I don't know if I'm qualified to answer... I managed to lose and keep off about 45 lbs for 8 years. However, I had also lost another 55 lbs that I partially or totally regained and relost several times in that time. Right now, I'm still 20 lbs higher than my goal weight that I first achieved 5 years ago. So I would NOT call myself a "success story" by ANY means. But that said, those top 45 lbs did stay off, so that's something, I guess.
For me, it was something that I *always* knew, deep down, I would have to do at some point. I was obese starting around 5 yrs old and finally got to a healthy weight for the first time at age 27. So it was a long time coming. I spent all of my life dreaming / wishing / hoping that I would magically become a healthy weight but only a few years actually working at it willfully and strenuously.
I definitely had a "light switch" moment -- actually two of them, one at the beginning and one after regaining a lot and having to relose it. The first was a doctor's warning. The second was realizing that my new husband had never seen the best of me, and I felt ashamed and sad on his behalf.
Will this be forever? I don't know. I'm pretty sure that those top 45 lbs are never coming back because it takes long enough to gain all that weight that I do think I would manage to wake myself up before that happened but I'm very very conservative when I talk about my expectations for my future weight maintenance. I'm familiar with the statistics that 98% of people who lose weight gain it all back. I consider myself very fortunate not to have gained back the top 45 lbs and only to have gained back the bottom 55 (and happy to have lost most of that too). I do not have rose tinted glasses when it comes to how unlikely it is that a person who was always obese, and then loses a significant amount of weight, can keep it off for life. It's extremely unlikely if you look at it scientifically.
I recently came to the realization (after lots of reading) that I will be eating 1300 calories/day for the rest of my life. For a long time (many years) I assumed that when I would "transition to maintenance" , I would increase my calories slightly, say to 1700 calories/day, to maintain my weight. This is unfortunately not supported by scientific evidence. Rather the evidence very strongly suggests that 1300 calories is the appropriate daily intake for a previously obese woman who is maintaining a healthy weight.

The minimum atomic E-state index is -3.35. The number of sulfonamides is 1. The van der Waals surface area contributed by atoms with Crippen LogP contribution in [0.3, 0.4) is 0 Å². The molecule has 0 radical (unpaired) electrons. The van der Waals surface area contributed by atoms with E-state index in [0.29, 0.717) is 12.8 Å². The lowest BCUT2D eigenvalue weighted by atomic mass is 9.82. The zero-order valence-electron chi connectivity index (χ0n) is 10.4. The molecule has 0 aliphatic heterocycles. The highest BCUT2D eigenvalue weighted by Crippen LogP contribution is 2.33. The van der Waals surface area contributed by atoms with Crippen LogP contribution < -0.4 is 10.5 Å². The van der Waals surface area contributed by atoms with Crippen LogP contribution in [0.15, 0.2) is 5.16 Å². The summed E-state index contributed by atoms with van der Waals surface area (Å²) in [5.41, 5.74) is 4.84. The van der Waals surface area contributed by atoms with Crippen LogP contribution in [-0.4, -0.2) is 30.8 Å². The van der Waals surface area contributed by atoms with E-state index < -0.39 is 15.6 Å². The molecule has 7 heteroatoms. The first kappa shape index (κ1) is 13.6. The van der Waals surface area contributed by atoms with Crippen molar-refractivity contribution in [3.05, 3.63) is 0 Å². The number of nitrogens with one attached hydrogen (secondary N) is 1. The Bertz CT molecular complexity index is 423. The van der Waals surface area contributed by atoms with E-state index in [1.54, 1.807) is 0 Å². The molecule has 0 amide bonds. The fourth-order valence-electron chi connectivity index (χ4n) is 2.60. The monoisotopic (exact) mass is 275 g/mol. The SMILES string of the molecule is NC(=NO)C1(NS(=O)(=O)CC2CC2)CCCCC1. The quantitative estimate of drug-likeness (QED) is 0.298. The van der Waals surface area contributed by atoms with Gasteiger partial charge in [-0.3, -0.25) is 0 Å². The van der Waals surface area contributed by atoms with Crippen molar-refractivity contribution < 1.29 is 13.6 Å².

I actually cried when I realized that. There is an element of loss in knowing that I will always restrict what I eat until the day I die. But like anything in life, there are pros and cons, and the pros outweigh the cons.
So to come back to the question -- well I was initially motivated by the doctor or my husband's misfortune BUT I also re-motivate myself every day or even multiple times/day in order to stay on track.
I'm not a success but I am actively working on it.
I definitely understand the feeling of helplessness and the daunting task of taking on a large weight loss. I do have to say though that even my wake up call wasn't enough for me to make a change right then and there (it's on my sparkpage if you want to read it) I also read about people who lost the weight in about 1 year's time, or maybe 2 if they had an especially large amount of weight to lose. Personally, I have been working on this for about 3 years (I took 2012 off to just 'enjoy the view' and celebrate the fact that I had gotten as far as I did). I'm motivated now by the fact that my body can do so much more than it could when I was more overweight. I actually enjoy exercising-especially jogging! That's my new fun thing. I still struggle with food, and I actually believe that the fact that I started seeing a counselor helped me lose the majority of this weight. I was using food to cope-and I still catch myself doing it (for example right now I'm almost done with this term, and the stress is definitely getting to me!)
Some people just get sick of it, and they change their lives, and while they still experience difficulties in between, for the most part, they experience steady loss to their goal weight. I personally did not go that way. It's been a crazy roller coaster ride of finding out what works for me and what doesn't. It also consisted of feeling like I wanted to give up, then giving up for about a week, and then getting mad at myself and jumping back on it. Everyone's story is as unique as the individual.
Don't feel like you're not normal because something hasn't "clicked" within you. Everyone's motivations, support systems, and rewards are different. I personally am not motivated by wearing cute clothes because even if I could shop in any store I wanted to, my finances wouldn't allow me to shop in any store I wanted. Your own motivation has to come from within you.
Don't ever let anyone else tell you who you can be
I always wonder how does the switch work for those people who are suddenly able to lose weight, keep it off and become a success story? You read the stories of morbidly obese people that were 200 pounds overweight, one day they decided to lose the weight and that's it there was no stopping them. I am one of those that have never been able to succed. I do dream about losing the weight, I think I want it badly enough. However, I see myself fail time after time. I beat myself up, I feel so dissapointed and disgusted with my lifestyle and/or eating habits but then I go straight to the binge eating, non-stop eating, mindless eating. I feel so out of control.
If someone was ever really big, morbidly obese, I m sure they went through this kind of things I am going through. What I want to know is what happened? What changed that made them stop and change paths? What is strong enough to make this change consistent? How can I do it myself?
I feel hopeless, and desperate at times. I feel unable to stop and control my weight gain.
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